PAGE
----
Seronegative Chronic Relapsing Neuroborreliosis

JUL 17, 2019 — 

The letter below was forwarded to the Tick-Borne Disease Working Group as a follow-up to the first letter sent to Auwaerter which can be viewed here:

Lyme Bumper Stickers (Public Service Announcement)



———- Original Message ———-
Cc: (98 Undisclosed recipients)
Date: July 17, 2019 at 11:49 AM
Subject: Re: Lyme disease often misdiagnosed, resulting in unnecessary antibiotics

To the Tick-Borne Disease Working Group,

Please see my second letter below (and attachment) to Dr. Auwaerter referencing Seronegative Chronic Relapsing Neuroborreliosis. 

-Carl Tuttle

2nd Letter to Auwaerter:

——- Original Message ———-
To: Paul Auwaerter <>
Date: July 17, 2019 at 11:41 AM
Subject: Re: Lyme disease often misdiagnosed, resulting in unnecessary antibiotics

Lyme disease often misdiagnosed, resulting in unnecessary antibiotics
Kobayashi T, et. Open Forum Infect Dis. 2019;doi:10.1093/ofid/ofz299.

July 17, 2019

The IDSA Foundation
1300 Wilson Boulevard Suite 300
Arlington, VA 22209
Attn:  Paul Auwaerter, vice chair of the IDSA Foundation

Dear Dr. Auwaerter,

While you contemplate your response to my inquiry requesting grant money for the purpose of proficiency testing of direct detection methods for Borrelia (DNA Sequencing). I would like to point out the following 1995 case study from Stony Brook Lyme Clinic.

I understand the patient received thirteen spinal taps, multiple courses of IV and oral meds, and relapsed after each one, proven by CSF antigens and/or PCR. The only way this patient (said to be a physician) remained in remission was to keep her on open ended clarithromycin- was on it for 22 months by the time of publication.

Seronegative Chronic Relapsing Neuroborreliosis.

Lawrence C.a · Lipton R.B.b · Lowy F.D.c · Coyle P.K.d

aDepartment of Medicine, bDepartment of Neurology, and cDivision of Infectious Diseases, Albert Einstein College of Medicine, and dDepartment of Neurology, State University of New York at Stony Brook, New York, NY., USA

Eur Neurol 1995; 35:113–117  (DOI:10.1159/000117104)


We report an unusual patient with evidence of Borrelia burgdorferi infection who experienced repeated neurologic relapses despite aggressive antibiotic therapy. Each course of therapy was associated with a Jarisch-Herxheimer-like reaction. Although the patient never had detectable free antibodies to B. burgdorferi in serum or spinal fluid, the CSF was positive on multiple occasions for complexed anti-B. burgdorferi antibodies, B. burgdorferi nucleic acids and free antigen.


This is not the only case where a negative antibody response was identified. In fact I have attached the following document referencing:

Seronegativity in Lyme borreliosis and Other Spirochetal Infections

“If false results are to be feared, it is the false negative result which holds the greatest peril for the patient.”

Your publication in Open Forum Infectious Diseases and the Healio article is suggesting that a patient couldn’t possibly have Lyme if they don’t test positive on the outdated two-tier testing algorithm. This is misleading to the reader and the medical community.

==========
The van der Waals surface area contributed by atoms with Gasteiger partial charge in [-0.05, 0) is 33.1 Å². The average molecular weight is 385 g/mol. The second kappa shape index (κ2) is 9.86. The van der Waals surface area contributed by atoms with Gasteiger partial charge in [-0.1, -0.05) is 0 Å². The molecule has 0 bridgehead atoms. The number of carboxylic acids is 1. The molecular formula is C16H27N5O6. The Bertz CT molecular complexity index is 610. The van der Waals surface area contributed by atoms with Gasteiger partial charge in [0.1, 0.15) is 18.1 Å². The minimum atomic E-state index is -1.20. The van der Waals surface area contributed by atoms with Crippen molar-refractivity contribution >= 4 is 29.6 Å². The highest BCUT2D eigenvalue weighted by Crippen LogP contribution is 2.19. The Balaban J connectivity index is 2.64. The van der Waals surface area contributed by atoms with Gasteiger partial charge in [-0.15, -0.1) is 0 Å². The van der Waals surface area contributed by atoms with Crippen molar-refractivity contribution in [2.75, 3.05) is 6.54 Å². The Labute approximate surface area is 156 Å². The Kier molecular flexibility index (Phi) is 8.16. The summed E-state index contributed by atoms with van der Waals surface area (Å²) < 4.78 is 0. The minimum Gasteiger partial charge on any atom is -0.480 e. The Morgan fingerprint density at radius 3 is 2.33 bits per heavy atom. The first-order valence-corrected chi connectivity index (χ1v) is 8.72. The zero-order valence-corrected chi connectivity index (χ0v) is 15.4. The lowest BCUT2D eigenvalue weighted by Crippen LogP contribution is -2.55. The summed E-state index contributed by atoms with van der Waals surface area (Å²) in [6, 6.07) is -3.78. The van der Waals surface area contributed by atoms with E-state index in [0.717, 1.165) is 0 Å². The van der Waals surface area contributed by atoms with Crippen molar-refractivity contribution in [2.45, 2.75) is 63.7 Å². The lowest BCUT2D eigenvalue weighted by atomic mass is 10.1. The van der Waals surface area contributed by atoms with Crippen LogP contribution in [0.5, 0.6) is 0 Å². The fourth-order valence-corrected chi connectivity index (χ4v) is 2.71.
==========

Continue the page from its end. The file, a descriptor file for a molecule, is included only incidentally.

Please see the following article regarding the difficulty in diagnosing Lyme disease:

The Staggering Cost of Lyme Disease and Other Tick-Borne Illnesses

PR Newswire July 10, 2019

According to the survey:

-45% of patients needed more than three years to obtain the proper diagnosis

-65% of patients were forced to quit a job or cut back on their hours due to their symptoms

-24% of patients saw more than ten doctors before receiving a proper diagnosis

-86% of patients suffer from long-term side effects from not having been diagnosed sooner

Researchers hope that the survey will help educate the public on the risks associated with delaying testing or relying on old testing techniques. “In our view, many patients are missed because much of the testing recommended by general practitioners is based on technology from 25 years ago,” says Dr. Shah. “Science has progressed, and we can now give patients a much more accurate diagnosis than was available years ago.”


Dr. Auwaerter, how many Lyme patients were turned away from your clinic and left untreated because they did not test positive through unreliable serology?

It is time to move forward and find a better approach. Please stop this nonsense.


Carl Tuttle

Lyme Endemic Hudson, NH



One of the best quotes on abysmal serology testing:

“Setting arbitrary level of antibodies to diagnose a disease that has not been amenable to Koch’s postulates seems open to question.  By the same token, ignoring antibody results unless they meet arbitrary levels seems suspect. The vast majority of patients in this series showed some WB antibody exposure, but many did not meet the arbitrary limits set….in our present state of knowledge, the diagnosis of chronic Lyme disease is a clinical one.  Many of the patients in this series have suffered serious ‘hurts’ when they have been told that they could not have LD because their WB did not meet arbitrary limits.”  – Dr. Waisbren (RIP)